UVR and future skin cancer
- The text on this page is taken from an equivalent page of the IEHIAS-project.
As part of the EU-funded INTARESE project, which contributed to the development of this Toolbox, a case study was conducted to assess health impacts associated with ultra-violet radiation (UVR) under conditions of climate change.
The assessment explores the effects of changing exposure to ambient ultraviolet radiation (UVR) on melanoma skin cancer (CMM) and non-melanoma skincancer (BCC and SCC), accounting for future changes in stratospheric ozone (due to decreasing emission of Ozone Depletng Substances (ODS) and increasing emissions of CH4 and N2O). We also account for future demographic change.
Issue framing represents the first step in doing an integrated environmental health impact assessment.
In the case of environmental health, we are concerned primarily with the relationships between environment (as a source of exposure to hazards or access to resources) and human health. These relationships comprise a set of causes and effects – and typically involve many of each (i.e. many-to-many relationships). They are best represented, therefore, in the form of a causal chain or web (also known as the ‘full impact chain’), showing the links between sources and impacts, via a series of steps. This outline summarises the approach taken to developing a conceptual model of the UVR issue.
Explanation of the method
Figure 1 shows the assessment framework developed in the scoping phase. Scoping was based on a comprehensive literature review. Figure 2 shows how this broader picture was reduced to a more exclusive model for the purpose of assessment.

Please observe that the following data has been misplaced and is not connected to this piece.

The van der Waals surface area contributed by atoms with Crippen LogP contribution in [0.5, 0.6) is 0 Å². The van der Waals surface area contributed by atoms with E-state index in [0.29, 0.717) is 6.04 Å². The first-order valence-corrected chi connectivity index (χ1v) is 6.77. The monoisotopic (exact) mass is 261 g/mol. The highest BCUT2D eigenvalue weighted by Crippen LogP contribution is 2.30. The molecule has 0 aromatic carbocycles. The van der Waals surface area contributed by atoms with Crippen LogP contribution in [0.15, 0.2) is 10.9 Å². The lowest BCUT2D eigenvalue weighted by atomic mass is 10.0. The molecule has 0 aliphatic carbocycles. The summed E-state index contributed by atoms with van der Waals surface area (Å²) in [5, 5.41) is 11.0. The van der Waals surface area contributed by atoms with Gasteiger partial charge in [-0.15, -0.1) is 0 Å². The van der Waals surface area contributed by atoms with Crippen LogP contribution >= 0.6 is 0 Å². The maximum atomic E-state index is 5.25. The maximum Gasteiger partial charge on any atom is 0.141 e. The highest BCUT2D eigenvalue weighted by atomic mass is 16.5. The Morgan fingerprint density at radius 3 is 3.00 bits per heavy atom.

In the process from scoping diagram to final assessment framework, the following important inclusion/exclusion decisions were made:
- The changes in ambient UVR are only due to changes in ozone (under two different scenarios (SRES A2 and B1). Recovery of the ozone layer is influenced by two factors: 1) future changes in the emissions of ozone depleting substances (ODS) and 2) future atmospheric levels of relevant GHGs (CH4, N2O). All other optical properties of the surface and the atmosphere are assumed to remain unchanged (e.g. albedo, cloud cover, aerosols etc). However, changes in cloud cover are included in the sensitivity analyses.
- As an exposure indicator, we use the average erythemal dose instead of biologically effective dose, in order to match available DRFs.
- The UVR assessment primarily focuses on the negative effects on skin cancer, because the estimated global burden of disease and the attributable fraction are relative high compared to other health outcomes (Lucas, McMichael et al. 2006).
- The projected increase in summer surface temperatures due to climate change (under two different scenarios) is expected to affect the future health impacts as well, although the mechanism is not clear (via increased exposure behaviour or via increased ambient UV). This process is assessed through a sensitivity analyses.
- Changes in adaptation and exposure behaviour are not included.
- Future population growth and changes in population structure (ageing) will be taken into account (under two different scenarios).
- Skin pigmentation will not play an important role, as the population in the case studies is primarily lightly pigmented (Lucas, McMichael et al. 2006); DRF and PAF for lightly pigmented populations are assumed to apply to the whole population of our cases.
- The WP3.7-UVR assessment focuses on (attributable) incident cases, mortality and disease burden (in DALY). Due to lack of adequate data, no further cost estimates are performed.
- Lucas, R., T. McMichael, et al. (2006). Solar ultraviolet radiation: Global burden of disease from solar ultraviolet radiation. Geneva, World Health Organization.
- Changing ambient UVR and future melanoma skin cancer
- Changing ambient UVR and future non-melanoma skin cancer